Opinion: More Changes Needed
By: Dustin Long - @dustinlong on May 19, 2013 | 1:54 A.M. EST
Johnson’s victory marked the third consecutive year the winner led at least the final 10 laps. (Photo: Getty Images)
CONCORD, N.C. - For all the changes the Sprint All-Star race has endured, more are needed.
Not to keep Jimmie Johnson from winning - Saturday’s win marked his record-breaking fourth in this event and second in a row - but to bring back the drama in the final segment.
Johnson’s victory marked the third consecutive year the winner led at least the final 10 laps. The reason is simple. Night races mean cooler temperatures, which gives cars more grip and allows them to run faster. That makes passing more difficult.
“Before we came this weekend, you knew in a 10-lap segment at night at Charlotte whoever gets the lead first on that final 10 laps, it’s not going to be close,’’ said fourth-place finisher Kasey Kahne. “I knew it when they set the rules. I think everybody did.
“When you’re racing at night on a track with this much grip ... you’re just not going to pass cars. Whoever gets the lead first is going to win the race every single time.’’
It could be easy to dismiss Kahne’s comments because he went from first to fourth in the final 10-lap segment, but his opinion is shared by others.
“That’s the way it is on these fast tracks,’’ said Johnson, who collected $1,039,175 for the victory. “You look at any mile and a-half, 2-mile track, in the first couple of laps when everybody is on stickers, you’re going to have that. We’ve seen that here for a long time. We all knew it going into it.’’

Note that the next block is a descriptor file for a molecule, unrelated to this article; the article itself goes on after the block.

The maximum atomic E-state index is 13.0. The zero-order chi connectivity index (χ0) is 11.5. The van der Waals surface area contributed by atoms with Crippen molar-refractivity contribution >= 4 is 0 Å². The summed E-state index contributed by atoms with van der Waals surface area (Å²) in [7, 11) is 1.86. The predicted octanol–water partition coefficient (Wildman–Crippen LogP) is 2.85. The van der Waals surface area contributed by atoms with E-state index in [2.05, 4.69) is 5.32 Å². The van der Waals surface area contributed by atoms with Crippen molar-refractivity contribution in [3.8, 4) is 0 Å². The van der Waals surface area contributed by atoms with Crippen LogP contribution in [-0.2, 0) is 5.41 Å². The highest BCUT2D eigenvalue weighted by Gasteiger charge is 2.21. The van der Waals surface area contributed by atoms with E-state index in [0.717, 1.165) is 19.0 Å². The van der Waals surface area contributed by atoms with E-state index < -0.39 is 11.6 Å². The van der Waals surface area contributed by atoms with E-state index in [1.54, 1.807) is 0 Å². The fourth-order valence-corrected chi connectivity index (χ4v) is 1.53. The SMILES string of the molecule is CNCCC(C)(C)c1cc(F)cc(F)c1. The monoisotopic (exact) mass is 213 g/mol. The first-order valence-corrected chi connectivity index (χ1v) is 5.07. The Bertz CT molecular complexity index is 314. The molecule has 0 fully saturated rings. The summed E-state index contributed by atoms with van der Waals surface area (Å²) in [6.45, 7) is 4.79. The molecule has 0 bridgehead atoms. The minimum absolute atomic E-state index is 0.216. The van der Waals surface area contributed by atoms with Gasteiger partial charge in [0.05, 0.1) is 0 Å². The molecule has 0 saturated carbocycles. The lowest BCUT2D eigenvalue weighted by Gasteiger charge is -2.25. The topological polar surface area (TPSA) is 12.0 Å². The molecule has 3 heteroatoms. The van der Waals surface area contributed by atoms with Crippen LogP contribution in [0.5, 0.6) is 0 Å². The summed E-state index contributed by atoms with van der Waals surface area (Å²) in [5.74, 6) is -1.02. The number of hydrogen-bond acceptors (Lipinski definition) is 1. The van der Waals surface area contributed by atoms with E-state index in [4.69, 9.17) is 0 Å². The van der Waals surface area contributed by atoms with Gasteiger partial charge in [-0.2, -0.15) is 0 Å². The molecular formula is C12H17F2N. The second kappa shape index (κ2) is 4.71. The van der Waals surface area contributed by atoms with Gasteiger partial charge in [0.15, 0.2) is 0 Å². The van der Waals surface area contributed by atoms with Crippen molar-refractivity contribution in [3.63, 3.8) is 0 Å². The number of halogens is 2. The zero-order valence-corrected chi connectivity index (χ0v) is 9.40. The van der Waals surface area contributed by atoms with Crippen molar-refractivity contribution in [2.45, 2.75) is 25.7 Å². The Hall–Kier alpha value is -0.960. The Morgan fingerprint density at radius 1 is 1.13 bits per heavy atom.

Kurt Busch, who entered pit road first but exited fifth before the final segment, knew that his chances for a win dwindled even though it was clear he had one of the better cars.
“If I had to do it all over again I’d love a faster pit stop and have clean air,’’ said Busch, who won two of the five segments and led 29 of 90 laps.
Kyle Busch could relate. He also won two segments and led 29 of 90 laps but fell from second to third after that pit stop, costing him a spot on the front row for the double-file restart.
“Just didn’t quite get the best pit stop there to get us out on the front row,’’ he said after placing third. “Then when you’re back behind cars, you’re getting beat up on.’’
Joey Logano exited pit road before the final segment fourth but he could only get to second. He never challenged Johnson.
“(Johnson) was really, really fast,’‘ Logano said after his career-best All-Star finish. “ Once he got that clean air he was gone.’’
The challenge is what is the solution.
Johnson’s crew chief Chad Knaus offered an interesting idea.
“I think that the amount of tires that we get, half of them should be super softs and the other half should be normal and that gives you an opportunity to try to do your tire strategy,’‘ Knaus said in a nod to what is done in IndyCar. “Once you have super softs, you know they're only going to last 20 laps as opposed to the set that's going to last 60 laps like we're going to run here on a typical weekend. You can strategize, use that. When those tires fall off, that's when you're going to start to see some passing, and in a 20‑lap or 10‑lap segment I think it could be very exciting to see who plays the tire strategy.’’
“I don't foresee it because Goodyear is in a tough spot. They have to build a tire that's going to last. I'm just saying it would make it exciting, because the only way you're going to get passing is to have tire falloff like we have at Atlanta, like we have maybe at Texas when the tires start to fall off. That's the only time that you're going to get it.’’
While some can argue it’s too soon to panic about the finishes of this event - Kurt Busch won in 2010 by taking the lead with eight laps to go and Tony Stewart took the lead with two laps to go in 2009 - this race is built on those moments of drivers racing hard for a win.
But what is the last All-Star finish that stands out because of its drama?
Is it’s Stewart’s win or some other year?
Either way, it’s been too long.
The opinions expressed here are those of the author and do not necessarily reflect the positions of the Motor Racing Network.